Aged bones are featured by decreased bone mass and increased fragility compared with young bones. Inadequate bone formation following excessive bone resorption is a major cause of age-related bone loss. Besides, aged skeleton is also commonly accompanied by inflammatory disease such as OA, as represented by the bone marrow donors in this study. Given that bmMSCs give rise to bone-forming cells, it is likely that the aging of bmMSC play an important role in the aging of skeleton, and may be even involved in the development of aging-associated skeletal diseases such as osteoporosis (OP) and OA. Unfortunately, molecular evidence that can support the above conjecture and link aging of bmMSC to OP/OA is still lacking. It is thus of great interest to understand the age-associated gene expression change to know the role of bmMSC in the pathogenesis of aging-related skeletal diseases. In this regard, we examined the transcriptome-wide changes of genes of bmMSCs derived from 14 donors of various age, and analyzed the array data by exploiting a multivariate linear regression model considering all known variables, i.e., age, presence of OA, and gender. This analytic platform allowed us to correct effects of the OA- and/or gender-related change of gene expression, to obtain a list of age-dependent genes (in the background of OA), and also a list of OA-associated genes (in the background of old age). As far as the age-associated genes are concerned, our data are in agreement with the results reported by Wagner et al. who demonstrated related effects of aging and replicative senescence on the gene expression profiles of human bmMSC/progenitors . However, there is an overlap of only 8 genes between our and their data. These include the age-associated up-regulation of EPB41L3 and TCEAL7 involved in regulating cell proliferation; IL13RA2 involved in the signaling of transforming growth factor β1-mediated fibrosis; MFAP5 encoding a microfibrillar associated protein; ROBO1 involved in axon guidance; S100A4 encoding a calcium binding protein; STEAP3 involved in iron metabolism; and UBE2E2 involved in protein degradation. The little overlap might be due in part to the differences in the populations studied, cell culture conditions, array data processing, or analytical platform used. In addition to the above mentioned genes, we report novel findings about the age- and OA-associated changes in the gene expression profiles of bmMSC.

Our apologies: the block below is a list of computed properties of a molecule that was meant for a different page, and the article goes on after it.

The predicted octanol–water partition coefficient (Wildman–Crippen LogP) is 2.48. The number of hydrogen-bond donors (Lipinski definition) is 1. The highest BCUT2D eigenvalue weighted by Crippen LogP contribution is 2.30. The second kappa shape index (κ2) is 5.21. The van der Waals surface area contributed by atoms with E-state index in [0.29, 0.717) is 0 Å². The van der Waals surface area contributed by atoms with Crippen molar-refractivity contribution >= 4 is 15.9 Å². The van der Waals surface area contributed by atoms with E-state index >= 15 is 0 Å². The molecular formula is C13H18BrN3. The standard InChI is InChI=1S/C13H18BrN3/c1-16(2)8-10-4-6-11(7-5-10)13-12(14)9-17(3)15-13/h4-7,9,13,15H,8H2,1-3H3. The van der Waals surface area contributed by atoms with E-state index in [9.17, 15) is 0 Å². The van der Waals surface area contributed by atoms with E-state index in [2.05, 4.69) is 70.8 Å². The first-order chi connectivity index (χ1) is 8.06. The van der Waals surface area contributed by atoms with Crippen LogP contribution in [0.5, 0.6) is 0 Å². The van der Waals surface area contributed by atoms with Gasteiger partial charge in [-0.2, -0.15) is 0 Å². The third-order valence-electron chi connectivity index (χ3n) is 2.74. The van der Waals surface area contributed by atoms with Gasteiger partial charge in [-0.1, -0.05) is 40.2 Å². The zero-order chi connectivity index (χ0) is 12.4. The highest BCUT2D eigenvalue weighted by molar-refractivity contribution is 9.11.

Our data point out that cell growth, proliferation, and migration are the cellular functions that most possibly change with age in human bmMSC. Among the genes involved in these cellular functions are the cell cycle regulators-encoding CCND2, CCNE1, and CDKN2B. The former two genes encode D- and E-type cyclins, whereas CDKN2B encodes a cyclin-dependent kinase (CDK) inhibitor p15INK4b which arrests cell cycle by inhibiting the D-type cyclin-dependent kinase CDK4 activity. We observed that CCND2 and CDKN2B are up-regulated, but CCNE1 is down-regulated with age. Given the findings that CDK inhibitors play an important role in regulating the renewal proliferation of mice hematopoietic stem cells [13-15], and that there is a strong link between p16INK4a and cellular aging [13-16], our results suggest that regulation of CDKN2B expression may play an important role in the renewal proliferation as well as aging of human bmMSC. Besides the cell cycle regulators, we found the up-regulation of DCN, PODN, TP53INP1, and DRAM1, and down-regulation of ERCC2 and TGM2 with age. DCN encodes a proteoglycan which down-regulates the proliferation and migration of mammalian cells . PODN encodes an extracellular matrix (ECM) component which inhibits cell growth and migration . ERCC2 encodes a nucleotide excision repair enzyme critical for removal of damaged DNA fragments, while TP53INP1 and DRAM1 participate in the DNA damage-triggered growth arrest and apoptosis [19, 20]. As for TGM2, it was found to enhance cell growth and survival through anti-apoptosis signaling . Interestingly, TGFBR3, RPS6KA2, PTGER4, FBXO32, SULF1, DBC1, TCEAL7, and EPB41L3 are up-regulated with age (supplemental Table SI). These genes have been reported to negatively control cancer cell proliferation [22-29]. Thus, up-regulation of these ‘tumor suppressor genes’ is likely to decrease the proliferation rate of human bmMSC. Data described above might underlie the aging-associated decrease in the proliferation rate of bmMSCs, an aging phenotype of mammalian bmMSCs [3, 30, 31]. Since our data are in agreement with the current findings regarding the deleterious effect of aging to the proliferation of stem cells, it is conceivable that our results can also reveal the other important age-associated functional changes in human bmMSC. Among them, as revealed by our analyses, are those involved in glycobiology.